Report: Researchers Working on Antiviral Coronavirus Pills

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Scientists are working on antiviral pills to treat the Chinese coronavirus, a prospect that could come to fruition “within the next several months.”

Researchers are working on oral antiviral drugs to treat the coronavirus as the Biden administration continues to push vaccines and vaccine booster shots for those eligible. Clinical trials of the drugs are underway, and results are expected in the coming months.

“I think that we will have answers as to what these pills are capable of within the next several months,” Carl Dieffenbach, director of the Division of AIDS at the National Institute of Allergy and Infectious Diseases, said, according to NBC News.

Antivirals, such as Tamiflu, already exist for other common ailments, generally reducing the severity and longevity of the illness if given in the ideal timeframe.

Dieffenbach told NBC News that molnupiravir, from Merck & Co. and Ridgeback Biotherapeutics, is the “top contender” for the antiviral coronavirus pill:

Two others are a candidate from Pfizer, known as PF-07321332, and AT-527, an antiviral produced by Roche and Atea Pharmaceuticals.

They work by interfering with the virus’s ability to replicate in human cells. In the case of molnupiravir, the enzyme that copies the viral genetic material is forced to make so many mistakes that the virus can’t reproduce. That, in turn, reduces a patient’s viral load, shortening infection time and preventing the kind of dangerous immune response that can cause serious illness or death.

Clinical trials have followed, including an early trial of 202 participants last spring that showed that molnupiravir rapidly reduced the levels of infectious virus. Merck Chief Executive Robert Davis said this month that the company expects data from its larger phase 3 trials in the coming weeks, with the potential to seek emergency use authorization from the Food and Drug Administration “before year-end.”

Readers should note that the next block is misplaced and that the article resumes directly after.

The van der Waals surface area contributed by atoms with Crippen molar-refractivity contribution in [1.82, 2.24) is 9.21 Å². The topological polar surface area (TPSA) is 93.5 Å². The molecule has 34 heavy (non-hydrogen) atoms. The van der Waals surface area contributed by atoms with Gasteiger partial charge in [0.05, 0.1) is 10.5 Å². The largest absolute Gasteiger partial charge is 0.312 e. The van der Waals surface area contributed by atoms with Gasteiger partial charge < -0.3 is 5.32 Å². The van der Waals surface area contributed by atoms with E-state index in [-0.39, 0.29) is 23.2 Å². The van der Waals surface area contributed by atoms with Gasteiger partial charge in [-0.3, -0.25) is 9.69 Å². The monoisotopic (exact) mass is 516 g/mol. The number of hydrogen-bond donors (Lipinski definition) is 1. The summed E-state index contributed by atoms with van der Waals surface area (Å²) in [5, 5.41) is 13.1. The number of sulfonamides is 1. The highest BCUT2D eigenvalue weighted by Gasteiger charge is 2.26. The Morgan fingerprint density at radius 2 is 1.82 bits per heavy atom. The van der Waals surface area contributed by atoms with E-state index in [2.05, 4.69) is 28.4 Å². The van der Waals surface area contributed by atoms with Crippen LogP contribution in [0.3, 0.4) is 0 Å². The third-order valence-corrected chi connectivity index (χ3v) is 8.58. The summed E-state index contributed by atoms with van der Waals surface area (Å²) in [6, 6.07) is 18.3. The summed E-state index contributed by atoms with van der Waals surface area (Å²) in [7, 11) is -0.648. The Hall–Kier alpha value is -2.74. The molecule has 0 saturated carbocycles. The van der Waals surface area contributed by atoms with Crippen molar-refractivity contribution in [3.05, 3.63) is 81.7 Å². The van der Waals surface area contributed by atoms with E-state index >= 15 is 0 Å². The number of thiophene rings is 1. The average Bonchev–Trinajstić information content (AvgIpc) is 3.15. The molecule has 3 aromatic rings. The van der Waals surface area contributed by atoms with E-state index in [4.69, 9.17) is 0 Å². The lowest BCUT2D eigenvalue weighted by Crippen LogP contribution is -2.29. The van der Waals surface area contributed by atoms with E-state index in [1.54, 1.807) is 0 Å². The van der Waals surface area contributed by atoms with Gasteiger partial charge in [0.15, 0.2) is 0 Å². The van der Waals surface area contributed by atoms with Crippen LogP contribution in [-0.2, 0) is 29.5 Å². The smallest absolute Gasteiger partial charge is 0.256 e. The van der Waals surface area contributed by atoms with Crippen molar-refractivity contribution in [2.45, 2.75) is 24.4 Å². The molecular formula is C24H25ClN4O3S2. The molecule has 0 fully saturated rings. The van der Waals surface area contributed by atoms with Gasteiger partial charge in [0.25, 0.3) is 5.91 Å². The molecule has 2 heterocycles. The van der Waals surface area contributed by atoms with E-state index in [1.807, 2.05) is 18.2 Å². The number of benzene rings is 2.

Notably, the antiviral medication remdesivir has been approved to treat the Chinese coronavirus, although it is administered through an IV, not in pill form. It is also generally reserved for patients who are hospitalized and experiencing more severe symptoms of the illness.

If clinical trials yield positive results and emergency authorization is obtained, Dieffenbach predicts rollout could “begin quickly,” meaning oral medications could soon be an option for those who have contacted the virus.

The news comes as the Biden administration moves to withhold lifesaving coronavirus treatment from southeastern states such as Florida and Alabama, cutting the deliveries of monoclonal antibodies in the name of “equitable distribution.” The Biden administration’s decision followed the president’s divisive coronavirus speech this month, in which he vowed to get certain governors, who disagree with his general pandemic approach, “out of the way.”

Notably, Gov. Ron DeSantis (R) found a workaround and secured additional monoclonal antibody treatments — 3,000 of GlaxoSmithKline’s sutrovimab — for the Sunshine State.

“It’s clearly saving lives. It’s clearly keeping people out of the hospital. But it’s also something that, even short of being hospitalized, this is something that can really knock you on your rump for a week or two … it assists in the recovery,” DeSantis said this week.

“People get better much quicker if they get this treatment,” he added.


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